Retrospective Employment Bounties
Funding socially beneficial work in retrospect is an idea that has been frequently discussed (e.g. here) but has had a variety of problems in practice, including the difficulty in concretely identifying ahead of time what will be in retrospect eligible.
A possible solution to this would be to exploit an existing area where such organisations already make such deliberations: hiring. At present orgs evaluate researchers, estimating their expected research contributions to that organisation’s agenda. If this estimate is high, the researcher is hired. If it is low, the researcher is rejected.
Sometimes these estimates are wrong, however, and sometimes the candidate might have good reason to believe this. Perhaps he knows he underperformed his true potential at the interview, or struggled to explain his ideas, or simply thinks the interviewers were mistaken about some crucial consideration. In these cases it might be good if the researcher was incentivised to work on the research anyway, as if he had been hired.
This could be achieved if the organisation credibly promised to pay rejected applicants in retrospect if their work turned out to be sufficiently good that they should have been hired. In order to account for risk, the organisation might offer a multiple of the salary + benefits they would have offered. For example, if the organisation thinks their marginal hire (that they actually hired) has a 50% chance of producing work of quality X, they should be willing to pay 2x compensation for any rejected candidate who nonetheless produces quality X work.
The organisation could additionally hire the researcher at this point, but this is not a necessary component. Additionally, this system could be combined into a broader Impact Certificates program - it would essentially be a commitment to purchase certificates at a certain price - but can stand on its own. Some mechanism may be required to ensure that multiple organisations do not fund the same work.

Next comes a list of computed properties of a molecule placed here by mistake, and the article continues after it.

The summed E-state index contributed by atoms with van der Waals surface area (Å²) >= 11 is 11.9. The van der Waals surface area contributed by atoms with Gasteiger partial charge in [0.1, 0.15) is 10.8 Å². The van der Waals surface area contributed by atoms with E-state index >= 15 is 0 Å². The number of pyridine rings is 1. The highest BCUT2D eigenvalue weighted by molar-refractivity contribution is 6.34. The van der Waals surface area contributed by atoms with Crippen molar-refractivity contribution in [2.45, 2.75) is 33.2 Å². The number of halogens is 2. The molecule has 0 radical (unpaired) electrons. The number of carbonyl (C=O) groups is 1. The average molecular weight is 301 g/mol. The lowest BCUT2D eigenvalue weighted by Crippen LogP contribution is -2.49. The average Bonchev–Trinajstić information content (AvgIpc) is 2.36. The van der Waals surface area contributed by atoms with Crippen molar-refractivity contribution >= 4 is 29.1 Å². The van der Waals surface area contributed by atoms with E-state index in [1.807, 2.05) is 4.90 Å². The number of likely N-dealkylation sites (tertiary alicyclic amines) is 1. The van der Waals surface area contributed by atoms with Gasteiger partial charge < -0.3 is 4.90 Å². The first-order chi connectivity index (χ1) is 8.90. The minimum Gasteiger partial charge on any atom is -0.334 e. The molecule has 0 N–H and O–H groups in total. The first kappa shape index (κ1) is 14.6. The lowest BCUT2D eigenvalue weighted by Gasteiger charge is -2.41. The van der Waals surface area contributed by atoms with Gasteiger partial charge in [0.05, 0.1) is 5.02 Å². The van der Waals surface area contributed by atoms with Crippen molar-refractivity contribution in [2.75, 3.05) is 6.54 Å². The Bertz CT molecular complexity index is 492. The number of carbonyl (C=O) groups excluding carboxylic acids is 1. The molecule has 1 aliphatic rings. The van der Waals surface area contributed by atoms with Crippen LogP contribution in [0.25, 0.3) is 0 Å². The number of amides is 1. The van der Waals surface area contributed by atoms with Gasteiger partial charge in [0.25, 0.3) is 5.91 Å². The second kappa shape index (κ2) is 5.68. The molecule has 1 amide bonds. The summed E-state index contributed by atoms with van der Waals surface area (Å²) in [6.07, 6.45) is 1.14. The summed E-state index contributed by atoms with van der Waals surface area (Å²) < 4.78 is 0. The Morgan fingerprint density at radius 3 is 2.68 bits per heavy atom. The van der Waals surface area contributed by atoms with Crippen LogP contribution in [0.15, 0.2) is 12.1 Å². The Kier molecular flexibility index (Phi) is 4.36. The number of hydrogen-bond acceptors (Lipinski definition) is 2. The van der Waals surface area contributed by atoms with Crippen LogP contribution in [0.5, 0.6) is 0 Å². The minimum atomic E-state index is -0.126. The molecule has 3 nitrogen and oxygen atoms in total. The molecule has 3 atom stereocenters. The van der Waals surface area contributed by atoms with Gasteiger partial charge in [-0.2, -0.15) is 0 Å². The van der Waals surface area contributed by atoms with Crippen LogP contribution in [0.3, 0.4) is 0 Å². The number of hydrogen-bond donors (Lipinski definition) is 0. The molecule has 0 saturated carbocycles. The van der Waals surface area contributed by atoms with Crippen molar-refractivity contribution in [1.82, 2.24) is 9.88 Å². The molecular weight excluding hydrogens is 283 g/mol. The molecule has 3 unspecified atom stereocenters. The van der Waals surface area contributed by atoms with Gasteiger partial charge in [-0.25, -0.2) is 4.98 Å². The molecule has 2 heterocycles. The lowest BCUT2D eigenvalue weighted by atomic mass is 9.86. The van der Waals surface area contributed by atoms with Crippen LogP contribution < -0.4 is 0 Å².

Advantages of this approach:
- Incentivise additional work
- The prospect of compensation (and vindication!) may induce additional research effort on useful topics.
- Guide research
- Independent researchers will have some sense of what to work on: instead of ‘produce valuable things’, they have the slightly more concrete ‘things this organisations thinks are valuable’.
- Pay for Performance
- Only research successes require payment.
- Existing Evaluation Criteria
- Organisations already make hiring decisions, so there is relatively little novel evaluative work required.
- Save overhead
- If rejected candidates can produce good work independently, you are relieved of the costs of managing them.
- Fail gracefully
- If no organisations adopt this policy, or no spurned applicants pursue it, little is lost.
Disadvantages of this approach:
- Waste Time
- Low quality, correctly rejected candidates might waste their time on a quixotic quest for vindication.
- Limited Scope
- This can only induce counterfactual effort from rejected candidates, a relatively small pool.
- If organisations are good at hiring, this may be a weak pool.
- Being rejected from such a prize could add insult to the injury of the initial rejection.
- Some people might disagree with the retrospective evaluation and feel cheated.
- Risk aversion / diminishing marginal utility
- A guarantee of Y dollars is more valuable than a 50% chance of 2*Y, so this produces less utility for researchers than if they had been hired (though this was not on the table as they were rejected).
- Duplication of effort
- Multiple researchers may require compensation for the same insights in a way that could be avoided if the organisation was directly allocating their labour.
- Financial planning
- Uncertainty about how many such prizes will be earned could make it harder for an organisation to predict their future expenditure. But I would expect that, if this is a good idea, donors could be found to underwrite the expense.
Having put this idea out there I have little intention of promoting it further, but would be happy to discuss or help any organisations that found it interesting.